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  1. #1
    Junior Member
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    Sep 2005
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    SB2: reduce analog out voltage by 10x?

    I would like to run SB2 analog out direct to my amp (Parasound HCA-750) - my amp manual says "0.775v input for full output". At 6v on the analog outs - I am afraid it will be way too high. Is there a simple analog resistor network I can build that will reduce the voltage by a factor of 10 to 0.6 volts? The input impedance on my amp is 33K ohms. I tend to listen at low volume and having the most range in the volume control is desired. My speakers are fairly efficient ľ 90db. Thanks!

  2. #2
    Senior Member
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    Apr 2005
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    I've copied my post from another thread:

    You need to vote for this bug:

    http://bugs.slimdevices.com/show_bug.cgi?id=1601

    I REALLY want this functionality, but so far it looks like I'm the only person who's actually voted for it!

    Running directly into a power amp (and using the digital volume control) gives a far cleaner signal path than connecting via a pre-amp. But the signal out of the SB2 is far too hot, and its impossible to turn the digital volume down low enough - 1 out of 40 is still really quite loud!

    The DAC used in the SB2 already has a built-in attenuation capability, but its not used. If the Slim guys could add an option to make use of it, it would solve all my problems....

    Chris

  3. #3
    Junior Member
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    Aug 2005
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    8
    Parts express sells line level attenuators, look at them if you are in the US

  4. #4
    Junior Member
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    Jul 2005
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    I'm not sure where you're getting the 6 volt figure from. The maximum output from the SB2 is approximately 1.85 volts RMS. I would try using a simple volume control between the SB2 and your amp. That should work fine.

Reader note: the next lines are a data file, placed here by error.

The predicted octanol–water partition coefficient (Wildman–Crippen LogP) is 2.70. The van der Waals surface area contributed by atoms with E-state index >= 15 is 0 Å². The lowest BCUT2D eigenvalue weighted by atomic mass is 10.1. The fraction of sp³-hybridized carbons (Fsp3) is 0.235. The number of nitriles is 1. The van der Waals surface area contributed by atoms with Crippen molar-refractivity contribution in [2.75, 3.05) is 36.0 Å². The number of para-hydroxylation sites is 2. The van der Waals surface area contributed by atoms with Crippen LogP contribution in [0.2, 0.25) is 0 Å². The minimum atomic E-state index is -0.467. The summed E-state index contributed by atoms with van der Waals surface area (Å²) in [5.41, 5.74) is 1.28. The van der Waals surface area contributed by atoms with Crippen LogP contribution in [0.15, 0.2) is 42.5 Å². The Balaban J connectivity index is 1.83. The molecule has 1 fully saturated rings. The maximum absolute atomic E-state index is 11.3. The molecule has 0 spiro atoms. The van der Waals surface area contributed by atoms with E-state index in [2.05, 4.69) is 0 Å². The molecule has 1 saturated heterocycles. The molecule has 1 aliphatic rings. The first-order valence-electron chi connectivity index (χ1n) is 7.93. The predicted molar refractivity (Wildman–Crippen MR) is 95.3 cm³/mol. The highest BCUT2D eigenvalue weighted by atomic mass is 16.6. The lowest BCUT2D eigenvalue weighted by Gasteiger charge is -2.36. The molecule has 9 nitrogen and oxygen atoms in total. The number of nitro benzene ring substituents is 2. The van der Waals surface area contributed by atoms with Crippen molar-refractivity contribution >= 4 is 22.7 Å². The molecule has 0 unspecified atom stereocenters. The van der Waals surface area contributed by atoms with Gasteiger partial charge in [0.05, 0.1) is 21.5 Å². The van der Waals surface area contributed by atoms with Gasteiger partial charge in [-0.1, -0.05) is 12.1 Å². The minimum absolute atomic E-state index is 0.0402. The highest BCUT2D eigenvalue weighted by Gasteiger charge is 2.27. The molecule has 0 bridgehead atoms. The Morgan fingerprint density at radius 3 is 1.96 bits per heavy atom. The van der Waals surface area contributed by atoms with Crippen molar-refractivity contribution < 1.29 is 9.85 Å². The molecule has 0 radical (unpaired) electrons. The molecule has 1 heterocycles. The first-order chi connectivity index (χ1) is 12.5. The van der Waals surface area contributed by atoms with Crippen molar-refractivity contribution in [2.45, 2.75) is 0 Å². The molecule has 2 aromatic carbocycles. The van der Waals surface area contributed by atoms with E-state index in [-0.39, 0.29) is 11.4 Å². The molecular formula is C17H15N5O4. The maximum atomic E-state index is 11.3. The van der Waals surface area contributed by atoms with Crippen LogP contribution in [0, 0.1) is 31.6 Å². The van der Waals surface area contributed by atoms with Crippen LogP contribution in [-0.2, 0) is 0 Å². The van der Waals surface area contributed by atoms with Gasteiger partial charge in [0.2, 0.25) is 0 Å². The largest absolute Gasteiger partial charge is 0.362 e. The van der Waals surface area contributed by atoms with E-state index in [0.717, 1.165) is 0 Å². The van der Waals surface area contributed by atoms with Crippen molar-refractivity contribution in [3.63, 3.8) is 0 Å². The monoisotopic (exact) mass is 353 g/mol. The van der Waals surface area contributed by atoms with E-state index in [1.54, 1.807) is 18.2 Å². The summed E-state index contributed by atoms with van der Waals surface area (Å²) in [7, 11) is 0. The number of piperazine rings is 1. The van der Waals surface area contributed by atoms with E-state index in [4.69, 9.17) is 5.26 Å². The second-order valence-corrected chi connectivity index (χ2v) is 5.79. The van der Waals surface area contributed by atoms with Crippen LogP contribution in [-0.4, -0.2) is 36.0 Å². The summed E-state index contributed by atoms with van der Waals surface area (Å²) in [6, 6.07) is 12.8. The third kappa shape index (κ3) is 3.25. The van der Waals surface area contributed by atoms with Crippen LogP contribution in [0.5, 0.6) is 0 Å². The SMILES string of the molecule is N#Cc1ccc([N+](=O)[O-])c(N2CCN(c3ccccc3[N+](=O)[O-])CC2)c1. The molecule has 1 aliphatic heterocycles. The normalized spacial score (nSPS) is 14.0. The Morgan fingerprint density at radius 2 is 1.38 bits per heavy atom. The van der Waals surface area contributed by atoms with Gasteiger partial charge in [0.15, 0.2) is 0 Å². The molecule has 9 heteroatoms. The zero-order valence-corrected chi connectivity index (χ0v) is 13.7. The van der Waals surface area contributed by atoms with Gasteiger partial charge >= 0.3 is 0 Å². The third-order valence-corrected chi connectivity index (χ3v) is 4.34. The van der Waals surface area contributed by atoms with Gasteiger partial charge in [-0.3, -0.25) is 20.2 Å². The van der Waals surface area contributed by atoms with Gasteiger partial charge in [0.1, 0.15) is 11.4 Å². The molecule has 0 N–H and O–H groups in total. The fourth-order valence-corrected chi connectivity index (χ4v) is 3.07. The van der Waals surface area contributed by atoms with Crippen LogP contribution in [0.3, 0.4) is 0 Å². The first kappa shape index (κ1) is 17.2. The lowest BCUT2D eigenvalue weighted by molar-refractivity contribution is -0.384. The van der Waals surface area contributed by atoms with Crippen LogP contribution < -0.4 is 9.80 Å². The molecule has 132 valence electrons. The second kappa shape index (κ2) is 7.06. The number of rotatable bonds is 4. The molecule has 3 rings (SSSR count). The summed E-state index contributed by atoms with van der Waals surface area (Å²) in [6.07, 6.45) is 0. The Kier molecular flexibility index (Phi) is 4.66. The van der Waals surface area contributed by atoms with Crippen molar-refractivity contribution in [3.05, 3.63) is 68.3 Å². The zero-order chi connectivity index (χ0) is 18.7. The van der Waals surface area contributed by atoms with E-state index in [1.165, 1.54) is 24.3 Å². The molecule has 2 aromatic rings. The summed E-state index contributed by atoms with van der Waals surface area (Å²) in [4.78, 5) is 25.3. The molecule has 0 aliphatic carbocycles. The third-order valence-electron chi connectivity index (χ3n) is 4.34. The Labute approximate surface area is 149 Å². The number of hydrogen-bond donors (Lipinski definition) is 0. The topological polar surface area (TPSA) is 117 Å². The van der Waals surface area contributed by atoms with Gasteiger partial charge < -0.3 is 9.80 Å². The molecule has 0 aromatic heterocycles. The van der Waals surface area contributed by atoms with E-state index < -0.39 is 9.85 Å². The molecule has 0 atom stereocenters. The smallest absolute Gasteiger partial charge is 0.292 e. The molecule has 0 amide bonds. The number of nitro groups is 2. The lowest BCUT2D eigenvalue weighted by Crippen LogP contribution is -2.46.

Cheers,

    Davey.

  5. #5
    Robin Bowes
    Guest

    SB2: reduce analog out voltage by10x?

    usualsuspects wrote:
    > I would like to run SB2 analog out direct to my amp (Parasound HCA-750)
    > - my amp manual says "0.775v input for full output". At 6v on the
    > analog outs - I am afraid it will be way too high. Is there a simple
    > analog resistor network I can build that will reduce the voltage by a
    > factor of 10 to 0.6 volts? The input impedance on my amp is 33K ohms. I
    > tend to listen at low volume and having the most range in the volume
    > control is desired. My speakers are fairly efficient ľ 90db. Thanks!


    Hi,

    You don't actually need to reduce the output by that much.

    The 0.775v figure is almost certainly a "standard" 0dBu level.

    dBu measurement is referenced to 0.7746v (often rounded to 0.775v), i.e.:

    dBu = 20log10(v/0.7746v)

    where v is the rms voltage, 0.775v in this case (rounded from 0.7746v).

    The 6v figure for the Squeezebox is a peak-to-peak figure.

    Converting this to rms gives:

    Vrms = (Vpp / 2) / sqrt(2)
    = (6 / 2) / 1.414
    = 2.12v

    This corresponds to:

    dBu = 20log10(2.12 / 0.7746)
    = 8.75 dBu

    So, to get an rms level of 0dBu you would need to reduce the output
    voltage by 2.12 - 0.7746 = 1.35v rms

    In actual fact, it is highly unlikely that your amplifier can't cope
    with this signal level. So I would just plug it in and see how you go.

    R.
    --